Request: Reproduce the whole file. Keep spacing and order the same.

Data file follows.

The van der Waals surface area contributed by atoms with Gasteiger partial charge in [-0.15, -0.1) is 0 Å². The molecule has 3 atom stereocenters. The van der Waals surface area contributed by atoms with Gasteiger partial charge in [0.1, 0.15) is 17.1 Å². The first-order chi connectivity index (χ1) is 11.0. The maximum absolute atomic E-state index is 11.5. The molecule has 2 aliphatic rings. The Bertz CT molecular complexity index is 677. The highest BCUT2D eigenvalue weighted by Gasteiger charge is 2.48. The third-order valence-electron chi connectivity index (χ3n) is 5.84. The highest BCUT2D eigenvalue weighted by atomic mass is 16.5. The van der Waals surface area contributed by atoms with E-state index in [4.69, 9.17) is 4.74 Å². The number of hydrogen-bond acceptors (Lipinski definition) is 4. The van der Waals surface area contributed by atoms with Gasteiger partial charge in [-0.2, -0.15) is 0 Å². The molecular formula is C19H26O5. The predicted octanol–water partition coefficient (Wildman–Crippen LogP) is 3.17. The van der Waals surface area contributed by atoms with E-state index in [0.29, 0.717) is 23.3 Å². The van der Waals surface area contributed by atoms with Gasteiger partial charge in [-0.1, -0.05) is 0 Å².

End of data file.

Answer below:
The van der Waals surface area contributed by atoms with Gasteiger partial charge in [-0.15, -0.1) is 0 Å². The molecule has 3 atom stereocenters. The van der Waals surface area contributed by atoms with Gasteiger partial charge in [0.1, 0.15) is 17.1 Å². The first-order chi connectivity index (χ1) is 11.0. The maximum absolute atomic E-state index is 11.5. The molecule has 2 aliphatic rings. The Bertz CT molecular complexity index is 677. The highest BCUT2D eigenvalue weighted by Gasteiger charge is 2.48. The third-order valence-electron chi connectivity index (χ3n) is 5.84. The highest BCUT2D eigenvalue weighted by atomic mass is 16.5. The van der Waals surface area contributed by atoms with E-state index in [4.69, 9.17) is 4.74 Å². The number of hydrogen-bond acceptors (Lipinski definition) is 4. The van der Waals surface area contributed by atoms with Gasteiger partial charge in [-0.2, -0.15) is 0 Å². The molecular formula is C19H26O5. The predicted octanol–water partition coefficient (Wildman–Crippen LogP) is 3.17. The van der Waals surface area contributed by atoms with E-state index in [0.29, 0.717) is 23.3 Å². The van der Waals surface area contributed by atoms with Gasteiger partial charge in [-0.1, -0.05) is 0 Å².